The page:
The geek distrust of telemetry risks making software dumber
The development of today's leading programs, apps, websites and - with Windows 10 - operating systems is based on telemetry. If "smart" users opt out, they'll all be developed for the "dumb" people who leave telemetry on.
Geeks complain loudly when features are removed from software, and companies typically reply: "We removed it because nobody uses it."
That may not be the most accurate answer. Perhaps they should say: "We removed it because we couldn't see anybody using it."
The real problem is that the geeks who use advanced features have either turned off or blocked the telemetry that companies use to direct their software development.
Today, the development of a growing number of programs, most apps, and virtually all large websites is based on telemetry. What's your set-up? How often do you use the software/app/website? Which features do you use? What makes it crash?
What happens when millions of people install a program? Most users don't know or care about telemetry, so either they don't see it, or they ignore it. Geeks turn it off immediately, and get paranoid whenever it turns up.
As a result, software development is based on the actions of the "dumb" people who allow telemetry, while the voices and actions of the "smart" people are never heard. They have prevented themselves from "voting" for the retention of good features, or the development of better features. In the long term, dumber software is the almost inevitable result.
The sad part is that blocking telemetry doesn't really increase your privacy. Almost all of it is anonymous, not just because of potential privacy concerns, but because nobody can sell adverts against how often you run a terminal window. Gmail and Facebook posts are far richer sources of personal information, and both are actively exploited.
Obviously, the programmers who use telemetry are not the slightest bit interested in your personal details. This includes Windows 10 programmers, where telemetry is anonymized. It doesn't include your name, email address or account ID. Programmers are only interested in patterns: in herd behaviour. In traffic flows, not number plates.
Programmers want to know which features are popular, which drivers are causing crashes, and so on, so that they can fix problems and add useful features. That's how the software world works nowadays.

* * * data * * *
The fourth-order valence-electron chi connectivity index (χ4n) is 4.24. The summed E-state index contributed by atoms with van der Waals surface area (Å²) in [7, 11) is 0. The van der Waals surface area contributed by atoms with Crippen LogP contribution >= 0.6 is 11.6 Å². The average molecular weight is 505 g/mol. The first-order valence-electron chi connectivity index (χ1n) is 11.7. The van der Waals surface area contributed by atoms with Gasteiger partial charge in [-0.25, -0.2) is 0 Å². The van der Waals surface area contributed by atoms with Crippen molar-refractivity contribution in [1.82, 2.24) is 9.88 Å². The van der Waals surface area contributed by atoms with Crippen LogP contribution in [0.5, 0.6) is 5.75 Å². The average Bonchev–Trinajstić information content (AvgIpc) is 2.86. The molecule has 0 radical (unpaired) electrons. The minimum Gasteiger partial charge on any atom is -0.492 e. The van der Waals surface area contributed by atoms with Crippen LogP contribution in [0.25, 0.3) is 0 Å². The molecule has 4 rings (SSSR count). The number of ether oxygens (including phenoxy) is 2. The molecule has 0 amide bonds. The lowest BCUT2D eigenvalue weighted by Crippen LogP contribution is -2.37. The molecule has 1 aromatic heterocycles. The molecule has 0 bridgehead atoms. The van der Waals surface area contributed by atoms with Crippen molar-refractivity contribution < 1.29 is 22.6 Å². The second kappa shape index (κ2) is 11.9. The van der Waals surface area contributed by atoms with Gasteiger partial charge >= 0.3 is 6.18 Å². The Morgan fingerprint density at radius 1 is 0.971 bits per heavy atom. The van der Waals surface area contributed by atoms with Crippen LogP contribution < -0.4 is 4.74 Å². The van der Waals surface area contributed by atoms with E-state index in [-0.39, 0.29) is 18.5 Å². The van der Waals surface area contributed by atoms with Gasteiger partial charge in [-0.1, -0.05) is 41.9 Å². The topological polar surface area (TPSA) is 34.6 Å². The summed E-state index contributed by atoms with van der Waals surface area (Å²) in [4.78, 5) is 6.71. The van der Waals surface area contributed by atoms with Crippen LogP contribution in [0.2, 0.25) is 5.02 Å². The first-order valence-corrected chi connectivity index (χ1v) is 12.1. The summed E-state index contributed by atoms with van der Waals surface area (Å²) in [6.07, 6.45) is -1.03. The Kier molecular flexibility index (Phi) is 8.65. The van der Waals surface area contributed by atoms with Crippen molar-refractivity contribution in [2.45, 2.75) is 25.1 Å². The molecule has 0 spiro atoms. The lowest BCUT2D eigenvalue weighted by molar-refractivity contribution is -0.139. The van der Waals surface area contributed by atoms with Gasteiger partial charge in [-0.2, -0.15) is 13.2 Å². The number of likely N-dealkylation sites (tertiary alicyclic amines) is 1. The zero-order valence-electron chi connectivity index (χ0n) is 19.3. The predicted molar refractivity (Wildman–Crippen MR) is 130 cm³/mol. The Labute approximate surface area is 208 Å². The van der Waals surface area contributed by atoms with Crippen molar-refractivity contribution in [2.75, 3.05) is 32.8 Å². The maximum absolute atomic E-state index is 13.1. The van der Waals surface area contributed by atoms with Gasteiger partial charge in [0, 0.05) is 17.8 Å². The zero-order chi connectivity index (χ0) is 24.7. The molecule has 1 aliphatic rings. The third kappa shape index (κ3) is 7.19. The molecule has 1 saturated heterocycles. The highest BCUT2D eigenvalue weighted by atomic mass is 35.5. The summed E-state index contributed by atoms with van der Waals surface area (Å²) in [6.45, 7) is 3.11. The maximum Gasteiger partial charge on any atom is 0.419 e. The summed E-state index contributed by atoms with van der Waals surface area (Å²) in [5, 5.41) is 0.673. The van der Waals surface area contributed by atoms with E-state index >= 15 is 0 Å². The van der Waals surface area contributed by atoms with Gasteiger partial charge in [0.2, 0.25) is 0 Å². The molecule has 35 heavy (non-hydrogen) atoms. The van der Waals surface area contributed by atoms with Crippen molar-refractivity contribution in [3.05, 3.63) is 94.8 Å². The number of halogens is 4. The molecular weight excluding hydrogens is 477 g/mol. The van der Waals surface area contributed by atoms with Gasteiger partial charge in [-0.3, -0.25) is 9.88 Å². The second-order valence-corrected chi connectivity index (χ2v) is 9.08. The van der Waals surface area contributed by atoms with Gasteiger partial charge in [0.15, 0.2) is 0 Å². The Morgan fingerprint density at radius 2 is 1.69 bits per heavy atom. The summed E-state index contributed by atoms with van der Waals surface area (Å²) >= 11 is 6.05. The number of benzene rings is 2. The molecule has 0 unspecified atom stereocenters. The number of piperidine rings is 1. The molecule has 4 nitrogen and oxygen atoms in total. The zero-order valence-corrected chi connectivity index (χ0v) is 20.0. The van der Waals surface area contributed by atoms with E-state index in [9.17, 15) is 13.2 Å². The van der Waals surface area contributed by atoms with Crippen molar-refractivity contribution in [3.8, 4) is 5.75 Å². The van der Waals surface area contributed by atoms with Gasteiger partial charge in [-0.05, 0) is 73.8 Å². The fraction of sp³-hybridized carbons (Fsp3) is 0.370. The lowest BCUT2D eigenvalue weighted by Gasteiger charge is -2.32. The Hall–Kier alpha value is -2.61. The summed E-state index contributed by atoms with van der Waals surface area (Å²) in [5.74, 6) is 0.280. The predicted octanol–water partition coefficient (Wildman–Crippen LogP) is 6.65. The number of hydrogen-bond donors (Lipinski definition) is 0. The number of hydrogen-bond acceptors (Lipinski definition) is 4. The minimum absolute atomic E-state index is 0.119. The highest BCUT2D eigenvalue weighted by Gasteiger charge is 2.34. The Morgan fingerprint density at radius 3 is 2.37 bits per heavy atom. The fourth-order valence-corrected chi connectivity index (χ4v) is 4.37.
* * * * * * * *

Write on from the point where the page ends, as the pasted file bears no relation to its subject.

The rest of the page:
What makes it even more ridiculous is that most of the people who block telemetry give away more information every time they run a web browser or use an online application or service.
They give away even more information by using their mobile phones, especially if they use Android. Smartphones not only know who you are, they know where you are. Of course, websites use geolocation to find the location of your laptop or tablet, but that's nowhere near as accurate as GPS or triangulation from cell towers.
Smartphone apps are obviously a much bigger threat to your privacy than desktop programs or operating systems, given all the permissions they demand. A recent study of 110 leading Android and iOS apps found that 73 percent of the Android apps shared your email address with third parties, and 47 percent of the iOS apps shared your location. Some medical apps share your searches, so good luck if you've searched for herpes, cancer or whatever. See: Who Know What About Me? A Survey of Behind the Scenes Personal Data Sharing to Third Parties by Mobile Apps.
You are probably running several apps that share your name, email address, location and other personal details with three or more third parties, and you have no chance of stopping them, unless you remove the apps. And by then, it's too late.
If you use bank cards or store cards, you're being tracked by people who not only know where you live, but your bank details and purchasing patterns. If you drive a car, you're being tracked by cameras with number-plate recognition. If you walk down a city street or go into a large shop, you're probably being tracked via the Wi-Fi in your smartphone (using its MAC address) and by CCTV cameras, an increasing number of which will have face recognition.